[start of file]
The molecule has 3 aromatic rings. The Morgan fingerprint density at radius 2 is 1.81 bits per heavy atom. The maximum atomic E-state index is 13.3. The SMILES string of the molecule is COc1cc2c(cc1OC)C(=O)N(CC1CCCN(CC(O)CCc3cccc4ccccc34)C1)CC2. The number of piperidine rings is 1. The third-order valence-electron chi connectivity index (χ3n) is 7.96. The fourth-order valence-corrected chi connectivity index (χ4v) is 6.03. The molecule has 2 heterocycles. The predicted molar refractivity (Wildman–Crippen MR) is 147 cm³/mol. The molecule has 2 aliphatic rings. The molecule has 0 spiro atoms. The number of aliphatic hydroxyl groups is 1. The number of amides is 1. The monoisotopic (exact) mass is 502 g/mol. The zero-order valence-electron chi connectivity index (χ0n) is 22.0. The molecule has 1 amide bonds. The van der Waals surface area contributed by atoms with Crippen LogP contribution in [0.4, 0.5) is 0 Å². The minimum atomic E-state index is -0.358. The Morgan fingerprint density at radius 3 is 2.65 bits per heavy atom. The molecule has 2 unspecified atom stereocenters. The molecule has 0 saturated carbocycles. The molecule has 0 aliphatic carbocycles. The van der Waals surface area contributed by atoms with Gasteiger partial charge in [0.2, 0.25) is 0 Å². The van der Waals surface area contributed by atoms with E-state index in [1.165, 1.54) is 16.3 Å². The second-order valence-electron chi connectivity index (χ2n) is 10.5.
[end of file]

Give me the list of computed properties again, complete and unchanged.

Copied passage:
The molecule has 3 aromatic rings. The Morgan fingerprint density at radius 2 is 1.81 bits per heavy atom. The maximum atomic E-state index is 13.3. The SMILES string of the molecule is COc1cc2c(cc1OC)C(=O)N(CC1CCCN(CC(O)CCc3cccc4ccccc34)C1)CC2. The number of piperidine rings is 1. The third-order valence-electron chi connectivity index (χ3n) is 7.96. The fourth-order valence-corrected chi connectivity index (χ4v) is 6.03. The molecule has 2 heterocycles. The predicted molar refractivity (Wildman–Crippen MR) is 147 cm³/mol. The molecule has 2 aliphatic rings. The molecule has 0 spiro atoms. The number of aliphatic hydroxyl groups is 1. The number of amides is 1. The monoisotopic (exact) mass is 502 g/mol. The zero-order valence-electron chi connectivity index (χ0n) is 22.0. The molecule has 1 amide bonds. The van der Waals surface area contributed by atoms with Crippen LogP contribution in [0.4, 0.5) is 0 Å². The minimum atomic E-state index is -0.358. The Morgan fingerprint density at radius 3 is 2.65 bits per heavy atom. The molecule has 2 unspecified atom stereocenters. The molecule has 0 saturated carbocycles. The molecule has 0 aliphatic carbocycles. The van der Waals surface area contributed by atoms with Gasteiger partial charge in [0.2, 0.25) is 0 Å². The van der Waals surface area contributed by atoms with E-state index in [1.165, 1.54) is 16.3 Å². The second-order valence-electron chi connectivity index (χ2n) is 10.5.